You can form irregular curves if you do the kerfing on both sides of the stock and/or vary the kerf spacing. When the kerfing is exposed, veneers may be glued in place to conceal the cuts. If you're working on an outdoor project, coat the kerts with waterproof glue before making the bend. Wood dough or putty can be used to fill the crevices. When the work has been correctly sanded and finished, it will require a close examination to reveal the method used to make the bend.

Thinning Out

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Figure 4-6. Wood can easily be bent when you reduce its thickness in the bend area. This is the "thinning out" technique.

When thinning out, the stock's thickness is reduced the full length of the bend area (Figure 4-6). In effect, you are producing a length of veneer which is an integral part of the wood. The thinning out can be done with the dado or molder head. It can also be done by resawing the stock on the bandsaw. This method permits very sharp bends; but, since the veneer area won't have much rigidity or strength, corner blocks should be used to provide structural strength (Figure 4-7). Thinned out sections that have the wood grain running lengthwise will be stronger than those where the grain runs crosswise.

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Figure 4-7. Thinned out areas, even kerfed areas, cna be reinforced by using corner blocks. Click on image for larger view.

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Coving

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Figure 4-8. Coves can be produced on the table saw by passing the work obliquely across the saw blade. It requires many passes and the cutting should be done with a combination blade that has set teeth.

Coving is a unique table saw operation in that the work is fed obliquely across the blade (Figure 4-8) It is a lengthy process because the shape is achieved by making numerous passes with the saw blade's projection increased by no more than 1/16" each pass. Coving can be done with the table set at 90° to cut a circular cove or with the table tilted to cut an elliptical cove. If a narrow edge cove is needed, either cut it on a wide piece of stock and cut away the scrap when coving is complete or cut the edge cove from a center cove. Warning: The cutting action is essentially a scraping one, so trying to rush by using more than 1/16" blade projection is not safe. The blade will tend to cut rather than scrape and the action will cause the workpiece to move away from the guide strip and kick back. The first thing to do is

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Figure 4-9. Construction details of a parallel rule that will be used to determine the position of the guide strip. Click on image for larger view.

make the parallel rule fixture that is diagram-med in Figure 4-9. The angle of the cut determines the width of the cove. Set the distance between the fixture's long legs to equal the width of the arch you want (Figure 4-10). Next, set the saw blade's projection to equal the depth of the cove and then place the fixture so its long inside edges just touch at the front and rear of the blade. With the parallel rule so positioned, clamp a guide strip to the worktable at the angle determined by the rule (Figure 4-11). The guide strip must be positioned on the infeed side of the blade only so the cutting action forces the stock into the guide strip. The distance between the guide strip and the saw blade will determine whether the cut will be centered, off center, or on an edge of the stock.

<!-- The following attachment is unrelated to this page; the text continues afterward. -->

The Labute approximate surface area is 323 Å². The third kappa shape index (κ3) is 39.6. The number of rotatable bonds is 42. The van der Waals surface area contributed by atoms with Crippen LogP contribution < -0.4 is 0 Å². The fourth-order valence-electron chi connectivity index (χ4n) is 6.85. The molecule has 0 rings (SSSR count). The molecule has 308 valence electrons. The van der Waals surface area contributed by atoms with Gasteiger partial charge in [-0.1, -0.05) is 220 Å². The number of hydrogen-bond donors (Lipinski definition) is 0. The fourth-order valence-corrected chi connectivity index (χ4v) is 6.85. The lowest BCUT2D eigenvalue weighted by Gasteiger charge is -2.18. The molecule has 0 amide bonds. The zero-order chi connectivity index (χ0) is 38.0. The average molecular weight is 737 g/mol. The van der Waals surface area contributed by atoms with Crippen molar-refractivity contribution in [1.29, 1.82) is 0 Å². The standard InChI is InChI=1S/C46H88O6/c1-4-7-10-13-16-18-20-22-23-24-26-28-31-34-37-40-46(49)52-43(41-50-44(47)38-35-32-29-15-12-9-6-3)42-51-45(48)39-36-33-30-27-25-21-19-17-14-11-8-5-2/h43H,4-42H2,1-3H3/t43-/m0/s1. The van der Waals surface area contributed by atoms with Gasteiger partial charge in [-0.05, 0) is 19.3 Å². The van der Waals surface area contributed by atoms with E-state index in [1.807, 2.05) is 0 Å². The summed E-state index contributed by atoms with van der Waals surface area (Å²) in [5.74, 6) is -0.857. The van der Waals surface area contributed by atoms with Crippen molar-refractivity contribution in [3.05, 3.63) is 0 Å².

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Figure 4-10. The distance between the long legs of the fixture should equal the width of the arch.
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Figure 4-11. The saw blade's projection should equal the depth of the cove. The guide strip's position is gauged by the parallel rule.

Start the work by setting the blade's projection to no more than 1/16". Use a push block to hold the workpiece firmly against the guide strip and make the pass very slowly. Pay special attention to how you place and use your hands. Warning: Coving is done without the upper saw guard In place so work with extreme caution. Use a feather board and push block to support and guide the workpiece. Never cut edge coves that will be wider than half the stock width. Avoid placing your hands over the blade or in line with the cut. After the first pass, increase the blade's projection another 1/16" and make a second pass. Continue in this manner until you have arrived at the arch's depth.

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Figure 4-12. Edge coves are also possible. Make the passes very, very slowly.

This kind of cut can be made on stock edges (Figure 4-12), but be sure of hand position and that the cove is no wider than half the stock width. With all coving operations, you can clamp a second guide strip to the table parallel to the first one. The distance between the strips equals the width of the stock. Thus you have a "road" along which you move the stock. If you wish to speed up the operation, you can do so by cutting kerfs to remove the bulk of the waste material (Figure 4-13).

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Figure 4-13. The bulk of the wast removal can be accomplished by making repeat passes with the saw blade.
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Figure 4-14. Some of the applictions for workpieces that were formed by cove cutting.